Gold is one of the world’s best-known precious metals. For thousands of years, it’s been crafted into jewelry, medals and coins. When mixed with alloys, it can take on a white or rose-colored cast, but its natural hue is a deep, rich, unmistakable yellow.
It’s hoped that gold nanocages, paired with artificial antibodies, can be used for a test to detect acute kidney damage.
But chopped down in nano-sized bits (nanostructures), the metal becomes a chameleon, turning shades of green, blue, and even red, that can readily be seen with the human eye. The color changes are seen when the size and shape of the particles are changed or there is a change in the immediate environment surrounding the nanostructures.
It’s that color-shifting quality that researchers at Washington University in St. Louis are using to develop new technologies for medical diagnostic assays, and their current objective — to create an easily-utilized test for acute kidney damage that provides rapid results.
Srikanth Singamaneni, PhD, associate professor of materials science in the School of Engineering & Applied Science, has received a two-year, $411,246 grant from the National Institute of Diabetes and Digestive and Kidney Diseases of the National Institutes of Health (NIH) to design and produce new biosensors that will combine gold nanocages and specifically engineered artificial antibodies to detect biochemical signs of kidney damage.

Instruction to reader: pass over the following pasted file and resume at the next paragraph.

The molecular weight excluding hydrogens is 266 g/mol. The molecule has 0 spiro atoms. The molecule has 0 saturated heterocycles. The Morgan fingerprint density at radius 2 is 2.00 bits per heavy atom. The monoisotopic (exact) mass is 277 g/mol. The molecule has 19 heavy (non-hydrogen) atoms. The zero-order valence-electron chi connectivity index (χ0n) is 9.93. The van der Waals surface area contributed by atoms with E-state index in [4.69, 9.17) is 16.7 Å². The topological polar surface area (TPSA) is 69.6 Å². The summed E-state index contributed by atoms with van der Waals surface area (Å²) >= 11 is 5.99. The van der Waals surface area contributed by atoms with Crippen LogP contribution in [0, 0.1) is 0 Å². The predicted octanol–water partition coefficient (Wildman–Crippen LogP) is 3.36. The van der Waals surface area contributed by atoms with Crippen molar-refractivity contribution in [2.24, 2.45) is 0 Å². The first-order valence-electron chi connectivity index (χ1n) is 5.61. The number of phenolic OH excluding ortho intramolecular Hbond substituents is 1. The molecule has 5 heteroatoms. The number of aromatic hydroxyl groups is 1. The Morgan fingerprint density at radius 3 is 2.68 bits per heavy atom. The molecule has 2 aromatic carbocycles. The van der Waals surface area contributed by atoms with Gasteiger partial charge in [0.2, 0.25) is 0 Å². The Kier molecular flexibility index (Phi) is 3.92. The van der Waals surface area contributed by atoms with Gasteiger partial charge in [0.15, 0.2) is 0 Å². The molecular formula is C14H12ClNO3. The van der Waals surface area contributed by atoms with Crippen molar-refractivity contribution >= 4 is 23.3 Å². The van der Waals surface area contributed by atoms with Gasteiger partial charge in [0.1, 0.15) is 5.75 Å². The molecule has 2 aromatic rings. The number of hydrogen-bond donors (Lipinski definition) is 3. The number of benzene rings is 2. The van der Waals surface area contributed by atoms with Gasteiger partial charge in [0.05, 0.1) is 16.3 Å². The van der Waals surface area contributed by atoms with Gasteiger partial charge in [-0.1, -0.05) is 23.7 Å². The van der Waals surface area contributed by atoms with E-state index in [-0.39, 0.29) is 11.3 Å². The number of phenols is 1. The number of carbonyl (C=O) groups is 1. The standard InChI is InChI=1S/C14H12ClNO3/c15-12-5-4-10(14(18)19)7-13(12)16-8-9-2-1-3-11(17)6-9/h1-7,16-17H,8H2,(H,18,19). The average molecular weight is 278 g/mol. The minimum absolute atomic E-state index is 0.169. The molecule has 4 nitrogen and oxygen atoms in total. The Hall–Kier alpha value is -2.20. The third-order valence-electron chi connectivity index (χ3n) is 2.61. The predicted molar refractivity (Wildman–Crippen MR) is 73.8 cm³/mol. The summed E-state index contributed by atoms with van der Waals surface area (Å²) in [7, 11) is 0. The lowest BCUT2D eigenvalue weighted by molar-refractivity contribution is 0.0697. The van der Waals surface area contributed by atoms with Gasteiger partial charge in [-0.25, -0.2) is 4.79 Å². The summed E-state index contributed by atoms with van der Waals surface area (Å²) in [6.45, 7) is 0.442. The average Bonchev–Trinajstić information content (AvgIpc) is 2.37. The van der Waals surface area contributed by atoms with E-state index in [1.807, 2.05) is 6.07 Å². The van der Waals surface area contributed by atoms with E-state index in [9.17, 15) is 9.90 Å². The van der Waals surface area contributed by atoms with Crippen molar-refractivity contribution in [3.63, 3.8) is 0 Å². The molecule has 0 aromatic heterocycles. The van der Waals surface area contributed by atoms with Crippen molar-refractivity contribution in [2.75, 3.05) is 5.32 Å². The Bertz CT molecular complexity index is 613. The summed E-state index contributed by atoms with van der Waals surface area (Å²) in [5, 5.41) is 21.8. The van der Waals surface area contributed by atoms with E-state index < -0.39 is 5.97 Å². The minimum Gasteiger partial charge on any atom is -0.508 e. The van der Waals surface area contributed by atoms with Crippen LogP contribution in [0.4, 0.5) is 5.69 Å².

“Instead of using natural antibodies, which can take months or years to develop, we use artificial antibodies integrated with the gold nanostructures that eliminate the need for stringent storage and shelf-life constraints, and significantly lowers the cost of the biosensors,” Singamaneni said.
The plan is to imprint the nanocages with the artificial antibodies that are designed to mimic three natural antibodies that recognize three proteins usually present when there is acute or chronic kidney damage or injury: neutrophil gelatinase-associated lipocalin (NGAL), kidney injury molecule 1 (KIM-1) and fatty acid binding protein 1 (FABP1).
When present in urine or plasma, the protein biomarkers bind to the artificial antibodies on the gold nanocages, changing their resonance and thus, their color. That resulting color change indicates kidney disease or damage.
Singamaneni has been working for several years with Evan Kharasch, MD, PhD, the Russell & Mary Shelden Professor of Anesthesiology and professor of biochemistry and molecular biology at Washington University School of Medicine in St. Louis; and Jeremiah Morrissey, PhD, professor of anesthesiology at the School of Medicine. The NIH support will help the team design, create and develop a paper-based detection system using the gold nanocages.
“This technology will eventually allow more widespread, point-of-care testing for acute and chronic kidney disease, and enable testing settings such as rural or inner city clinics,” Singamaneni said.